In 2013 I had been on a health kick for about a year and had completed a couple of half marathons (13.1 miles).  I knew I had to step up my game and come up with another goal to keep my interest in staying active and healthy.  So, I figured I’d walk a marathon (26.2 miles). Before that, I was only half crazy! (marathon humor) I researched races that were close by and they all had a time limit of 6:00.  I knew I walked fast and might be able to make that time.  But when I did cross the finish line, if the time was 6:00:01 or higher, I would feel like I failed.  So, I decided to do one on my own and take at least the finishing time pressure off myself. I picked a date near my 43rd birthday and decided that completing a marathon was the gift I was going to give myself. As I trained I would map out my route around Charleston, WV with my Garmin watch. As the miles added up, I realized how incredibly boring it was to walk alone, even with music.  So, I started asking friends to join me.  Knowing that they weren’t interested in training for a marathon, I would only ask them to walk part of the training route with me.  The training schedule gradually increases the long walks each week.  It was around the time that the long walks were 10 miles or more that I started adding friends.  That’s when I started doing some math (there is a lot of time to think when you walk that far) and realized that if I divided 26.2 by 5, that would be 5 friends and 1.2 miles to spare.  I have used a variation of this principle to train for all 3 marathons I have done.  I must mention that I have 2 friends that have been involved in all three marathons, but for number two and three, the landscape has changed, some friends have moved on (from walking, not from being my friend!) and other friends have surfaced and have been included.  That’s a pretty awesome part of this too!  It has worked great for me.  And so, The 5 to Stay Alive Principle was born!5 to Stay Alive logo- yellow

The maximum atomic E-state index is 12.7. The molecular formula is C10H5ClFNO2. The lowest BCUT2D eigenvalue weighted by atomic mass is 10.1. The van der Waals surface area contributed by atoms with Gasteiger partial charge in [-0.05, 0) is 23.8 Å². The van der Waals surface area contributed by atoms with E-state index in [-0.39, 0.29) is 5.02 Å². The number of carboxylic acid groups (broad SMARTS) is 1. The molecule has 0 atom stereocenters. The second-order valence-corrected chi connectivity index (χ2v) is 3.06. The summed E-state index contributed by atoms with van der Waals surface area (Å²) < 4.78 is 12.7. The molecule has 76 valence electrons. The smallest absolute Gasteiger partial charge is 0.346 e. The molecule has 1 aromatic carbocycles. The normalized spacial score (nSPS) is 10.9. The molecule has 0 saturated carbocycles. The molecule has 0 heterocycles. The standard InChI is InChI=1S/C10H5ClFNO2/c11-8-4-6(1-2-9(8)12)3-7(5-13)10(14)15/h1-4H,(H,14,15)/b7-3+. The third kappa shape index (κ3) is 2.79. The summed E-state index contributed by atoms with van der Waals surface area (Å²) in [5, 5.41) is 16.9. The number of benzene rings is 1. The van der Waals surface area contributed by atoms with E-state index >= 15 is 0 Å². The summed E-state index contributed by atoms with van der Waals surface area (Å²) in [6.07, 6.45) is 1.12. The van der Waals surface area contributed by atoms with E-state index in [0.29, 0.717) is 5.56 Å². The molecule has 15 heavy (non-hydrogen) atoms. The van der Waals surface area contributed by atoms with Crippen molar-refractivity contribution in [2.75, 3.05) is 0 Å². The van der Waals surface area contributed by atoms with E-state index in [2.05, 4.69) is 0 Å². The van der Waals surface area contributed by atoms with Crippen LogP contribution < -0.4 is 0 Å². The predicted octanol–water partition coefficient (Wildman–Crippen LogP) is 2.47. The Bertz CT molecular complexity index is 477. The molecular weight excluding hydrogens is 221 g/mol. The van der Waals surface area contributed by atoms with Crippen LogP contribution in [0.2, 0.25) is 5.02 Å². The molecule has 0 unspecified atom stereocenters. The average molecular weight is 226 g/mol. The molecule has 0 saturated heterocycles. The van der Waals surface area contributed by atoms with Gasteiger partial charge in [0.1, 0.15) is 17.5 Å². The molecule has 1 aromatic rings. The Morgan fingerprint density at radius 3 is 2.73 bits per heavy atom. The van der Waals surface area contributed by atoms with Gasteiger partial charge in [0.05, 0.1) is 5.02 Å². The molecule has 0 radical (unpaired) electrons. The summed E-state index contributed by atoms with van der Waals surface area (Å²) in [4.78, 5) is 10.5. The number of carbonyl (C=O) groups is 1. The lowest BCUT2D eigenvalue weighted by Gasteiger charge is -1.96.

Here’s how it works:

Step 1: As you are training, keep mapping out your course and write it down, including the position of each mile (or every 5 miles if you prefer). If you have to type it in your phone on your way so you don’t forget, then do that.  But if you can remember be sure to record it as soon as you get home. Don’t assume you will remember…you won’t. And be specific.  For example, “Start at Main and 42nd St. turn right at 53rd and left at First Ave, etc.”  Eventually, you will remember the route from doing it.  This makes planning so much easier when you incorporate your friends.